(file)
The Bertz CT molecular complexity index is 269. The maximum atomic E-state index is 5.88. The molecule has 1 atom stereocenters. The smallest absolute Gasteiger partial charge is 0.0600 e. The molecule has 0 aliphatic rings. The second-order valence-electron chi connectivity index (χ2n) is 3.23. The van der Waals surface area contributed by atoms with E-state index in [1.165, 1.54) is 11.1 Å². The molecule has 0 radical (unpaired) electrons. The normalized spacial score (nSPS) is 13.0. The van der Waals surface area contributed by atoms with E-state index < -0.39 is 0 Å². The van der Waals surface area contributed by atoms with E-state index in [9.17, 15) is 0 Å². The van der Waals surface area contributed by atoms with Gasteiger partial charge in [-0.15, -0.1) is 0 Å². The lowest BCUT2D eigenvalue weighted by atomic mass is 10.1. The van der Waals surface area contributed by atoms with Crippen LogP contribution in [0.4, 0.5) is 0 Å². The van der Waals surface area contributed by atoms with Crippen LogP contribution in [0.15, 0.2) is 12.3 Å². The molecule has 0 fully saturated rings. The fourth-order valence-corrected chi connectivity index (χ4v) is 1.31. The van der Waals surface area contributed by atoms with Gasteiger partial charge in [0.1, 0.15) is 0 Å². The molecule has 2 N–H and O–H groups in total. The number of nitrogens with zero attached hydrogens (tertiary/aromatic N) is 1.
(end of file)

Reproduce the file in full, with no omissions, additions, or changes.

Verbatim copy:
The Bertz CT molecular complexity index is 269. The maximum atomic E-state index is 5.88. The molecule has 1 atom stereocenters. The smallest absolute Gasteiger partial charge is 0.0600 e. The molecule has 0 aliphatic rings. The second-order valence-electron chi connectivity index (χ2n) is 3.23. The van der Waals surface area contributed by atoms with E-state index in [1.165, 1.54) is 11.1 Å². The molecule has 0 radical (unpaired) electrons. The normalized spacial score (nSPS) is 13.0. The van der Waals surface area contributed by atoms with E-state index < -0.39 is 0 Å². The van der Waals surface area contributed by atoms with E-state index in [9.17, 15) is 0 Å². The van der Waals surface area contributed by atoms with Gasteiger partial charge in [-0.15, -0.1) is 0 Å². The lowest BCUT2D eigenvalue weighted by atomic mass is 10.1. The van der Waals surface area contributed by atoms with Crippen LogP contribution in [0.4, 0.5) is 0 Å². The van der Waals surface area contributed by atoms with Crippen LogP contribution in [0.15, 0.2) is 12.3 Å². The molecule has 0 fully saturated rings. The fourth-order valence-corrected chi connectivity index (χ4v) is 1.31. The van der Waals surface area contributed by atoms with Gasteiger partial charge in [0.1, 0.15) is 0 Å². The molecule has 2 N–H and O–H groups in total. The number of nitrogens with zero attached hydrogens (tertiary/aromatic N) is 1.